2 Lipps, J.H. 2004. Success story: the history and development of the Museum of Paleontology at the University of California, Berkeley. Proceedings of California Academy of Sciences, 55 (Suppl. I): 209243. Lipps, J.H., Douglas, R.G. & Sliter, W.V. 1983. The 1982 Joseph A. Cushman Award: Helen N. Tappan and Alfred R. Loeblich, Jr. Journal of Foraminiferal Research, 13: 151–153. Loeblich, E. 2005. In memorium [Dr. Helen Nina Tappan Loeblich]. Journal of Foraminiferal Research, 35: 8689. Meyerhoff, A.A. 1987. Memorial [of R.M. Kleinpell]. Bulletin of the American Association of Petroleum Geologists, 71: 226227. Moran, W.R. & Crawford, F.D. 1992. Memorial to Stanley G. Wissler, 19001990. Geological Society of America Memorials, 22: 8184. Muller, S.W., Keen, M. & Sokal, A.E. Memorial resolution. Hubert G. Schenck (18971960). Stanford Historical Society (http://histsoc.stanford.edu/pdfmem/SchenckH.pdf). Myers, D.B. 1930. Paleontology, an aid to petroleum geology. Union Oil Bulletin, 11(5): 1–4. Reed, R.D. 1931. Microscopic subsurface work in oil fields of United States. Bulletin of the American Association of Petroleum Geologists, 15: 731734. Schenck, H.G. 1928. The biostratigraphic aspect of micropaleontology. Journal of Paleontology, 2: 158– 165. Schenck, H.G. 1939. Fossils in petroleum geology. In: Finding and producing oil. American Petroleum Institute, New York, 3738. Schenck, H.G., Keen, A.M. & Martin, L.T. 1932. Development of applied micropaleontology in California. Oil and Gas Journal, 39: 40–41. Sliter, W.V., Ingle, J.C., Jr., Kennett, J.P., Kolpack, R. & Vincent, E. Memorial: Orville Lee Bandy (19171973). In: Sliter, W.V. (Ed.), Studies in marine micropaleontology and paleoecology: A memorial volume to Orville L. Bandy. Cushman Foundation for Foraminiferal Research, Special Publication, 19: 713. Taber, G. 1948. Especially Father: Macrae-Smith-Company, Philadelphia, 253 p. (The author recounts her life with her father, Rufus Mather Bagg.) Thompson, T.G. 1958. Thomas Wayland Vaughan 1870–1952. National Academy of Sciences, Biographical Memoir: 398–437. Todd, R. 1950. Joseph Augustine Cushman. Cushman Laboratory for Foraminiferal Research, Memorial Volume, 516. Vincent, E. 1974. Memorial. Orville Lee Bandy, 19171973. Micropaleontology 20: 116117. Vincent, E. 1982. The Joseph A. Cushman award to Frances L. Parker. Journal of Foraminiferal Research, 12: 9395 Wadman, R.E. 1959. Robert Minssen Kleinpell (19051986). History of UCMP. http://www.ucmp.berkeley.edu/about/history/rmkleinpell.php Wicander, R. 2005. Helen N. Tappan (1917–2004). Journal of Paleontology, 79: 207208.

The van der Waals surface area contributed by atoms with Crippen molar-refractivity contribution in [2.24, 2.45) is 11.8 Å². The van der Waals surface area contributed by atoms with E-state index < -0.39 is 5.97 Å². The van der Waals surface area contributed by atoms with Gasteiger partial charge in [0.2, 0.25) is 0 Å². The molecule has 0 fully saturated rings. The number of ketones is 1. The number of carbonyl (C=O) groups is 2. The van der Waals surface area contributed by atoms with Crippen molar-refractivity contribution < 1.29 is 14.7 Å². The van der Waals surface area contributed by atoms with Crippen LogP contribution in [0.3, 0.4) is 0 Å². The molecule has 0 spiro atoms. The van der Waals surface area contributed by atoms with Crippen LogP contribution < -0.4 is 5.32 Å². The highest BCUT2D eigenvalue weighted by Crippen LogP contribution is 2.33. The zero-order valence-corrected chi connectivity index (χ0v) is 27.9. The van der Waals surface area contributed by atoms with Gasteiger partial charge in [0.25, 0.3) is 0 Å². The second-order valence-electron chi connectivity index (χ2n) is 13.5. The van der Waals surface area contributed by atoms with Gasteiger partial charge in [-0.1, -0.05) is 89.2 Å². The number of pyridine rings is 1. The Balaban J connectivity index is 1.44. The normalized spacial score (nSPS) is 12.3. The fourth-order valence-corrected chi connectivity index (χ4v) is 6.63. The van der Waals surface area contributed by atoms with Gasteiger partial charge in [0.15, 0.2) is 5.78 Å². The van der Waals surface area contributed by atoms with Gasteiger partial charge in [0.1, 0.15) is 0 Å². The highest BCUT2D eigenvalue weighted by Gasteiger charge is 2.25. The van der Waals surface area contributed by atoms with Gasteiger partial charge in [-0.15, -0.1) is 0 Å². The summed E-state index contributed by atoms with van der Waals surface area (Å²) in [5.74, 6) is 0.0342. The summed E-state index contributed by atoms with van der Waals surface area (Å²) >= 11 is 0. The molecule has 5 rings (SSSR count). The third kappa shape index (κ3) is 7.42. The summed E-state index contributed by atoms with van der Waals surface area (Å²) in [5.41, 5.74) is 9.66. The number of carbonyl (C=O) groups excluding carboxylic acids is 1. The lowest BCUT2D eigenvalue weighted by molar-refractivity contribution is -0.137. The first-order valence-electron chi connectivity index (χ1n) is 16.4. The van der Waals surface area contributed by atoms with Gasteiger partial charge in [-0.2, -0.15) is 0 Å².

3 APPENDIX B. BIBLIOGRAPHY OF CALIFORNIA FORAMINIFERA A chronologic listing intended to include all of the early and the most significant publications on California Foraminifera. Excluded are unpublished theses and dissertations (with the notable exception of Natland, 1952.

Annual distribution of the 493 post-1900 publications listed in this bibliography. 1855. Blake, W.P. Notice of remarkable strata containing the remains of Infusoria and Polythalamia in the Tertiary formation of Monterey, California. Proceedings of the Academy of Natural Sciences, April 15, 1855, 3 pp. 1857. Blake, W.P. Part II, Geological report; routes in California, to connect with the routes near the thirty-fifth and thirty-second parallels, explored by Lieut. R.S. Williamson, corps topographical engineers, in 1853, 370 p. In: Reports of explorations and surveys, to ascertain the most practicable and economical route for a railroad from the Mississippi River to the Pacific Ocean, made under the direction of the Secretary of War, in 18534, according to acts of Congress of March 3, 1853, May 31, 1854, and August 5, 1854: Vol. V, 1856: House of Representatives Executive Document 91, 33d Congress, 2d Session, A.O.P. Nicholson, Washington. 1889. Friedrich, J.J., On some new species of protozoolites, Quaternary and Tertiary, from California, and on the importance of protozoa as rock building agents. Transactions of the New York Academy of Sciences, 9, 188990, 3236. 1889. Woodward, A. Foraminifera from post-Pliocene sand at Santa Barbara, California. Journal of the New York Microscopical Society, 5: 2425. 1900. Chapman, F. Foraminifera from the Tertiary of California. Proceedings of the California Academy of Sciences, Geology 1: 241258. 1905. Bagg, R.M., Jr. Foraminifera collected from the bluffs at Santa Barbara, California. American Geologist, 35: 123124. 1905. Bagg, R.M., Jr. Miocene Foraminifera from the Monterey Shale of California, with a few species from the Tejon Formation. Bulletin of the U.S. Geological Survey, 268, 78 pp. 1912. Bagg, R.M., Jr. Pliocene and Pleistocene Foraminifera from southern California. U.S. Geological Survey, Bulletin, 513, 153 pp. 1918. Dumble, E.T. Geology of the northern end of the Temblor embayment area. Proceedings of California Academy of Sciences., ser. 4, 8: 113–156 1923. Hanna, G D. Some Eocene Foraminifera near Vacaville, California. University of California Publications in Geological Sciences, Bulletin, 14: 319328.